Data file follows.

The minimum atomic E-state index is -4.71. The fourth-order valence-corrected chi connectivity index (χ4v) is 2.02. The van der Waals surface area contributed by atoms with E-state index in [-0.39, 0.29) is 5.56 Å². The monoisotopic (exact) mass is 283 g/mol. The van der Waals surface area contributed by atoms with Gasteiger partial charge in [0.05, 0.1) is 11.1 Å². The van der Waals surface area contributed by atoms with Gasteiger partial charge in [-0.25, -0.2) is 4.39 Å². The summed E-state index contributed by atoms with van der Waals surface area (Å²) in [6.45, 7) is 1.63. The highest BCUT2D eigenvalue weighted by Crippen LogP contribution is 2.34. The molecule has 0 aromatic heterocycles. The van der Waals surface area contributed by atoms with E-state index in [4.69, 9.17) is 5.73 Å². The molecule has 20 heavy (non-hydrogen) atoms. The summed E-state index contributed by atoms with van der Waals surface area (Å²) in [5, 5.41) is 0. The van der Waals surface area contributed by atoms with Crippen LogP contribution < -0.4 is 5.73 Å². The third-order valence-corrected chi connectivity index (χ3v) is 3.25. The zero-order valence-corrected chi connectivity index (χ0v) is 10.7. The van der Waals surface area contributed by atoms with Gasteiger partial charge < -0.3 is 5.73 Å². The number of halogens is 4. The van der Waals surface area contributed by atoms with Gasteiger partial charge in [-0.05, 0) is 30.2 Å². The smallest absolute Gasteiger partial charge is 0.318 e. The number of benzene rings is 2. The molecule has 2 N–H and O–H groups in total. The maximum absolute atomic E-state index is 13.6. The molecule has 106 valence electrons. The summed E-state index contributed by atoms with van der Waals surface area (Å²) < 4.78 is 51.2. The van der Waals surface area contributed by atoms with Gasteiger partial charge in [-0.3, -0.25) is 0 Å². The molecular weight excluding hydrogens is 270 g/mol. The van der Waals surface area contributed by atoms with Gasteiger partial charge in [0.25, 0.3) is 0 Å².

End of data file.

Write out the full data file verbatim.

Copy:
The minimum atomic E-state index is -4.71. The fourth-order valence-corrected chi connectivity index (χ4v) is 2.02. The van der Waals surface area contributed by atoms with E-state index in [-0.39, 0.29) is 5.56 Å². The monoisotopic (exact) mass is 283 g/mol. The van der Waals surface area contributed by atoms with Gasteiger partial charge in [0.05, 0.1) is 11.1 Å². The van der Waals surface area contributed by atoms with Gasteiger partial charge in [-0.25, -0.2) is 4.39 Å². The summed E-state index contributed by atoms with van der Waals surface area (Å²) in [6.45, 7) is 1.63. The highest BCUT2D eigenvalue weighted by Crippen LogP contribution is 2.34. The molecule has 0 aromatic heterocycles. The van der Waals surface area contributed by atoms with E-state index in [4.69, 9.17) is 5.73 Å². The molecule has 20 heavy (non-hydrogen) atoms. The summed E-state index contributed by atoms with van der Waals surface area (Å²) in [5, 5.41) is 0. The van der Waals surface area contributed by atoms with Crippen LogP contribution < -0.4 is 5.73 Å². The third-order valence-corrected chi connectivity index (χ3v) is 3.25. The zero-order valence-corrected chi connectivity index (χ0v) is 10.7. The van der Waals surface area contributed by atoms with Gasteiger partial charge < -0.3 is 5.73 Å². The number of halogens is 4. The van der Waals surface area contributed by atoms with Gasteiger partial charge in [-0.05, 0) is 30.2 Å². The smallest absolute Gasteiger partial charge is 0.318 e. The number of benzene rings is 2. The molecule has 2 N–H and O–H groups in total. The maximum absolute atomic E-state index is 13.6. The molecule has 106 valence electrons. The summed E-state index contributed by atoms with van der Waals surface area (Å²) < 4.78 is 51.2. The van der Waals surface area contributed by atoms with Gasteiger partial charge in [-0.3, -0.25) is 0 Å². The molecular weight excluding hydrogens is 270 g/mol. The van der Waals surface area contributed by atoms with Gasteiger partial charge in [0.25, 0.3) is 0 Å².